National Grid has taken action to preserve and rehabilitate an ancient peat bog located near to one if it’s sub-stations in South Wales. Working with local authorities and restoration experts, the 15-hectare peat bog stores the equivalent of 32,000 tonnes of carbon dioxide – equal to the average annual emissions of 22,000 petrol cars.
Whilst acquiring land to build a new substation for the connection of green energy production from the upland windfarms of the South Wales Valleys, National Grid Electricity Transmission (NGET), owner of the high-voltage electricity transmission network in England and Wales also inherited and invested £120K in the restoration of the ancient peat bog on the Hirwaun Industrial Estate Peat Bog. The peat bog sits in the valley bottom of the Cynon Valley in Rhondda Cynon Taf, close to the boundary of the Brecon Beacons National Park.
The once-forgotten 15-hectare peat bog, subject of historic landfilling, neglect and disregard, lies nine-metres-deep. Working with Rhondda Cynon Taf County Borough Council, expert hydrological and ecological advice, and the essential contribution and efforts of the conservation grazier, this rare lowland bog and its special species is now being beginning to recover as it is restored back to health. That recovery can also help in the fight against climate change because peat can ‘sequest’ or trap carbon and prevent it from being released to the atmosphere.
Bogs are wetlands dependent on very high-water levels and peat is the undecomposed remains of long dead sphagnum bog mosses, sedges and cotton-grass which forms in waterlogged oxygen-free conditions. Without oxygen, carbon-recycling bacteria cannot release the carbon in the dead plant material back into the air. Peat holds carbon that was taken up by the plants that lived hundreds or thousands of years ago.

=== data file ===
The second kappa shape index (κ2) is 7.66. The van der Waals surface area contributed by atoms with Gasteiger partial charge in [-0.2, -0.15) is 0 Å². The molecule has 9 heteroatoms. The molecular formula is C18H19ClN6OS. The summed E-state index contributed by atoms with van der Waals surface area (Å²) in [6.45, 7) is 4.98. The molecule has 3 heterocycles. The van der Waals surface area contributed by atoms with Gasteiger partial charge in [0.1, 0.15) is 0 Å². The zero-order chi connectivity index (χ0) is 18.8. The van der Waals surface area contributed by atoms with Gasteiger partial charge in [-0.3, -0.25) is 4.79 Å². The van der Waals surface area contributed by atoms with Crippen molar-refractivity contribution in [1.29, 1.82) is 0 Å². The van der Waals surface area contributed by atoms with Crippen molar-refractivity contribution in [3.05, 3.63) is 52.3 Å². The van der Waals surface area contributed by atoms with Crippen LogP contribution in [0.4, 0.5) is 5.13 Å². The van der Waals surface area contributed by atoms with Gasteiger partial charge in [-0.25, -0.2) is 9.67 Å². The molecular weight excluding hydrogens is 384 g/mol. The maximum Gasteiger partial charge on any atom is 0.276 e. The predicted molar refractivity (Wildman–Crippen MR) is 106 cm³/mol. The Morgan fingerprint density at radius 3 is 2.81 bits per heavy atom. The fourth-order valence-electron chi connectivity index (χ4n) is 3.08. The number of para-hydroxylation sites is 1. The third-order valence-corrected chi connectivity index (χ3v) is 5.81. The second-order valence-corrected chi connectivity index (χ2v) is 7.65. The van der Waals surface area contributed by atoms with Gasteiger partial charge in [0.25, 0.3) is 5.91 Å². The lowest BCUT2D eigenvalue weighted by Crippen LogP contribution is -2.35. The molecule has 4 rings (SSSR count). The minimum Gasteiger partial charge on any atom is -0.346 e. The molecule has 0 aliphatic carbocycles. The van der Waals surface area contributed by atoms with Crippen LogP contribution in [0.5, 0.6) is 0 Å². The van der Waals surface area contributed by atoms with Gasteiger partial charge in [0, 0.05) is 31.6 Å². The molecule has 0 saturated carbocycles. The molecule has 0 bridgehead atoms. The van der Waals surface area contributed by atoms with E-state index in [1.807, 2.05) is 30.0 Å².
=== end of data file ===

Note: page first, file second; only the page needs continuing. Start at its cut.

Therefore, a healthy functioning peat bog with ‘year-round’ high water levels can both hold 10,000 years of stored carbon and through new sphagnum growth can start to capture present day atmospheric carbon. However, a degraded, drying bog can release carbon back into the atmosphere. The ability to re-wet peat bogs to hold their historic carbon store and start to regrow sphagnums is a solution in the fight against carbon-led climate change.
Dr Rob Low of Rigare Ltd was commissioned by National Grid to undertake the hydrological assessment of the bog. He said, “With up to nine meters of peat and based on the rule of thumb that one metre of peat equates to 1,000 years of growth, evidence suggested that the bog was initially formed shortly after the glaciers rolled away at the end of the last ice age. Indeed, the post glacial landscape of Hirwaun Industrial Estate was a drumlin field of rounded smooth hillocks interspersed with hollows of peat.
“Measurements have shown that the bog consists of 350,000 cubic metres of peat, which stores around 32,000 tonnes of carbon dioxide – equivalent to the average carbon dioxide emissions of 22,000 cars over a year of driving.
“In order to raise water levels, and therefore promote anaerobic conditions, the extensive shallow ditch system within the bog was blocked during December 2015. The high-frequency, automatic water level monitoring which has been installed within the bog confirmed that the dams had a positive effect in raising water levels”.
In addition to locking-away a large volume of carbon, the bog restoration has provided ecohydrological conditions for the expansion and improvement of rare bog vegetation.
Chris Plester, Sustainability Specialist at National Grid said, “It is important we address the challenge of restoring the natural environment and take positive action to limit climate change. With the support from our expert partners, National Grid is really pleased to have been able to preserve the Hirwaun Industrial Estate Peat Bog.
“This project has provided a unique opportunity to capture carbon and integrate biodiversity enhancement at the same time. It’s been an incredible journey for the whole team to watch the peat bog come to life once again.”